Ancient History Prelims cum Mains

A 216-foot-tall celebration of Ramanuja

The news
• The tribute to the Bhakti saint, Ramanujacharya is set to become the world’s second tallest statue of a seated figure.

About the statue
• 2017 marked the 1000th year since Bhagawad Ramanujacharya’s birth.
• To honour his contributions to society and India as a whole, construction of 216 feet tall statue of him was started in 2016, the statue is in place now, while skilled workers are giving the finishing touches to the base, called Bhadravedi, that is itself 54 feet high.
• As planes land and take off from Shamshabad Airport, Hyderabad here, window seat passengers get a glimpse of a giant bronze figure holding a flagstaff on the ground.
• Travellers on Kollapadakal Road also see it from miles away.
• Currently, the Great Buddha of Thailand is the tallest statue, at 302-feet.
• Once the Ramanujacharya statue is unveiled, it will become the second tallest, a distinction now held by the Guanyin figure on Mount Xiqiao in China’s Guangdong region, at 203 feet.
• The inner core is 850 tonnes of steel holding up the 650-tonne statue.
• Just the flagstaff is 135 feet long.
• The flag looks very small but it weighs six tonnes and positioning it took about six weeks as it is 50 feet in the air.
• Each eye is 6.5 feet in length and 3 feet in height and is the key to the statue’s appeal.
• Ramanujacharya’s appearance has been designed based on carved stone images of the saint in Melkote and Srirangam temples.
• This is a ₹1,000 crore project with ₹500 crore spent in phase one. Most of the money is from donations.
• The statue is part of a religious complex with a musical fountain for a sound and light show.
• The base will host a library and a Dark Ride, where we will have information about all the great people in the world who fought for equality, including Abraham Lincoln and Nelson Mandela
• The base of Ramanujacharya’s statue depicts 36 elephants and 27-feet-high lotus petals.


About Ramanujacharya
• Born in Sriperumbudur, Tamil Nadu, in 1017 A.D, dedicated His entire life for reformism and left no stone unturned in dispelling darkness from the minds and lives of people.
• He was a saint who propagated universal brotherhood.
• He embraced the untouchables and treated them on par with the elites. Seeing His compassion towards the oppressed, His delighted guru honoured him with the coveted title “ Em-perum- anar” you are ahead of us.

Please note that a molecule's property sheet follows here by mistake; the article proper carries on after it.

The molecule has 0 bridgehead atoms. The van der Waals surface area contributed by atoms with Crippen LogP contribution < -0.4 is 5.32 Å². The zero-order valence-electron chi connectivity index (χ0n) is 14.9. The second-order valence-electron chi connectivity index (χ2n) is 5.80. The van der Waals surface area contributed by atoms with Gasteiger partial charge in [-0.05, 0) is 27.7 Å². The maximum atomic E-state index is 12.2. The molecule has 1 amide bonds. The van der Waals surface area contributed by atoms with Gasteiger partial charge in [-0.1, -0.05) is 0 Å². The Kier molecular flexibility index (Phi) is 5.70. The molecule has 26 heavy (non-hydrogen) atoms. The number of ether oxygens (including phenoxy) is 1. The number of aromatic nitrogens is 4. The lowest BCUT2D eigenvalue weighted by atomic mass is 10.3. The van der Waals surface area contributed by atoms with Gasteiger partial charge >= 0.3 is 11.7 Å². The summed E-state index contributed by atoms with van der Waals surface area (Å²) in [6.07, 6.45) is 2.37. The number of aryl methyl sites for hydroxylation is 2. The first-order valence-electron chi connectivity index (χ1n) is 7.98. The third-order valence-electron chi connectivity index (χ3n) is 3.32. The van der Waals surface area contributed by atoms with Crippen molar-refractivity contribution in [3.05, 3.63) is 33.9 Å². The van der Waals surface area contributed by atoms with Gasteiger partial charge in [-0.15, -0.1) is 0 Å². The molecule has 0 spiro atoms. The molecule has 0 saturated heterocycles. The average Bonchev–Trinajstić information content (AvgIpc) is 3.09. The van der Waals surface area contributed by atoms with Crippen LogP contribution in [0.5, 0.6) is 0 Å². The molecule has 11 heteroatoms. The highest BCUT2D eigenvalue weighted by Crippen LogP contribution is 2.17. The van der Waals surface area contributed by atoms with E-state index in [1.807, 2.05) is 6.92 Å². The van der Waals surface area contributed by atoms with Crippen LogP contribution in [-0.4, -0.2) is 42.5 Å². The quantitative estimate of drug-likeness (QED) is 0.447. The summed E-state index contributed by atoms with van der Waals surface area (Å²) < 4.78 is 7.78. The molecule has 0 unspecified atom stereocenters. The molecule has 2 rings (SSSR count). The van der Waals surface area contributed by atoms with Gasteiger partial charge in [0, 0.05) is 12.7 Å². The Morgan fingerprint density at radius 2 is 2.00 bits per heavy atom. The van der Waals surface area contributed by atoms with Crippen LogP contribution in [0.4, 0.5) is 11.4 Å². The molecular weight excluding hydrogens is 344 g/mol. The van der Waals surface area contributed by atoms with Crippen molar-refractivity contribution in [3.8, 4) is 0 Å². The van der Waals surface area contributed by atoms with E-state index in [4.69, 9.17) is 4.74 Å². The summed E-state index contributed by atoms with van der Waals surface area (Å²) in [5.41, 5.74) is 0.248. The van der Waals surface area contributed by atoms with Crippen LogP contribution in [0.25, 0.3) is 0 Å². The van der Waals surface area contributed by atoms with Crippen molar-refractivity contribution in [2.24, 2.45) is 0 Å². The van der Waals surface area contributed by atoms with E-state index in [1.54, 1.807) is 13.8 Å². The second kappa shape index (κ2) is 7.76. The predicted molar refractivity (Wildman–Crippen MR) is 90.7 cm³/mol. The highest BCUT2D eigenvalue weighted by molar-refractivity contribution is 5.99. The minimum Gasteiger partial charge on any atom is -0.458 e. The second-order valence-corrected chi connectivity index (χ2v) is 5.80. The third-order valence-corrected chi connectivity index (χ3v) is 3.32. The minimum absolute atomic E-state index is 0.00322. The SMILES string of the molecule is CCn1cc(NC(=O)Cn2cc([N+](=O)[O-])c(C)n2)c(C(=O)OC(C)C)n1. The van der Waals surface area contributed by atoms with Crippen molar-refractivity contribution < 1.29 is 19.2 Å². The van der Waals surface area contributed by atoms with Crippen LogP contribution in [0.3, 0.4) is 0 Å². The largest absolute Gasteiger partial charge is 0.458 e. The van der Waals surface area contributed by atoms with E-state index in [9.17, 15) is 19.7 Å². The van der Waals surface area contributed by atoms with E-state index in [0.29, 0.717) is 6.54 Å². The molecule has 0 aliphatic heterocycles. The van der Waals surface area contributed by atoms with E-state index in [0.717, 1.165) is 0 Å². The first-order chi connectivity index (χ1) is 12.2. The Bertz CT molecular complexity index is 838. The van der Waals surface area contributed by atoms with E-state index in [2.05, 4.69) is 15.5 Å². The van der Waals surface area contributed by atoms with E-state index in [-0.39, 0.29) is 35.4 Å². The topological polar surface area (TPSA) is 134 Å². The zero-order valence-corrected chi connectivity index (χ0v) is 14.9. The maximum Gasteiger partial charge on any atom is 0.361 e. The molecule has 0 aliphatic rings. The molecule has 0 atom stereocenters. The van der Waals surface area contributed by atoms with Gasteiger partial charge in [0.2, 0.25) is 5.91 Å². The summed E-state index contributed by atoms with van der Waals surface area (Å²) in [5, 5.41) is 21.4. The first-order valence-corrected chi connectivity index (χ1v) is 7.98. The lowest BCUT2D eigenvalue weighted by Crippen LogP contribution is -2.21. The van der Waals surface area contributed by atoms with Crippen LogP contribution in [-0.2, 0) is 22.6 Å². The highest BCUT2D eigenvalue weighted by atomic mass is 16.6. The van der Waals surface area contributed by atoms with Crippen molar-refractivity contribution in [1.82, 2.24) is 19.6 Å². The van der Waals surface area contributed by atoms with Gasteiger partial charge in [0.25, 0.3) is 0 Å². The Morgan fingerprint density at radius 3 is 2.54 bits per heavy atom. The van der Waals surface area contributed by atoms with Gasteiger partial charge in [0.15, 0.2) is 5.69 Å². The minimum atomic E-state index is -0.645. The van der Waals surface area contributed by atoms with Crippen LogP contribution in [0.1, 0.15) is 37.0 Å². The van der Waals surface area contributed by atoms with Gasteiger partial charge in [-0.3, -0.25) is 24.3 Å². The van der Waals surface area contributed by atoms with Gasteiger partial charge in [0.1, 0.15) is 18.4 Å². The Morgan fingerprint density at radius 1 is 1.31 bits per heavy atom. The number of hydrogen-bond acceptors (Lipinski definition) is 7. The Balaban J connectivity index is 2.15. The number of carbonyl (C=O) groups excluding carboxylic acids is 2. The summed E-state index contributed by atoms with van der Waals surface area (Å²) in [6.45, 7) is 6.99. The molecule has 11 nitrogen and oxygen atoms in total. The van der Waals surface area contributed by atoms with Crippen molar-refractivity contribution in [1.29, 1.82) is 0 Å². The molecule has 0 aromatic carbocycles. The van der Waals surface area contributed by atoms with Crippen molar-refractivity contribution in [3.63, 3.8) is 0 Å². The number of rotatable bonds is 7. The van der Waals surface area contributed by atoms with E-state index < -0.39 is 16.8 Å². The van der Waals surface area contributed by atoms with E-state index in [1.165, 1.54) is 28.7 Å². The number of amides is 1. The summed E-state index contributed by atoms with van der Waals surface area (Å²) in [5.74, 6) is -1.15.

• He was a great philosopher-Saint, theologian, social reformer and chief exponent of the Visishtadvaita School of Vedanta or qualified non-dualism.
• Bhagawad Ramanujacharya made hard journeys in His lifetime, to distant places across the Indian subcontinent and taught that the social order is actually a moral order (rule of conduct) and the crux of all values is man’s desire for the better.
• His ultimate objective was to induce vedic way of life into the society, which met with glorious success.


About Vishishtadvaita (Qualified Non-dualism)
• Its proponent was Rāmānuja.
• The basic theory is that “jīvātman is a part of Brahman, and hence is similar, but not identical.
• Brahman, matter and the individual souls are distinct but mutually inseparable entities”. Vishishtadvaita advocates Bhakti to attain God.
• Vishishtadvaita is one of the most popular schools of the Vedanta school of Hindu philosophy.
• Vedanta literally means the end of the Vedas.
• VishishtAdvaita (literally “Advaita with uniqueness; qualifications”) is a non-dualistic school of Vedanta philosophy.
• It is non-dualism of the qualified whole, in which Brahman alone exists, but is characterized by multiplicity.
• It can be described as qualified monism or qualified non-dualism or attributive monism.
• It is a school of Vedanta philosophy which believes in all diversity subsuming to an underlying unity.
• Ramanuja, the main proponent of Vishishtadvaita philosophy contends that the Prasthanatrayi (“The three courses”), namely the Upanishads, the Bhagavad Gita, and the Brahma Sutras are to be interpreted in a way that shows this unity in diversity, for any other way would violate their consistency.
• There are three key principles of Vishishtadvaita:
o Tattva: The knowledge of the 3 real entities namely, jiva (living souls; the sentient); ajiva (the nonsentient) and Ishvara (Vishnu-Narayana or Parahbrahman, creator and controller of the world).
o Hita: The means of realization, as through bhakti (devotion) and prapatti (self-surrender).
o Purushartha: The goal to be attained, as moksha or liberation from bondage.

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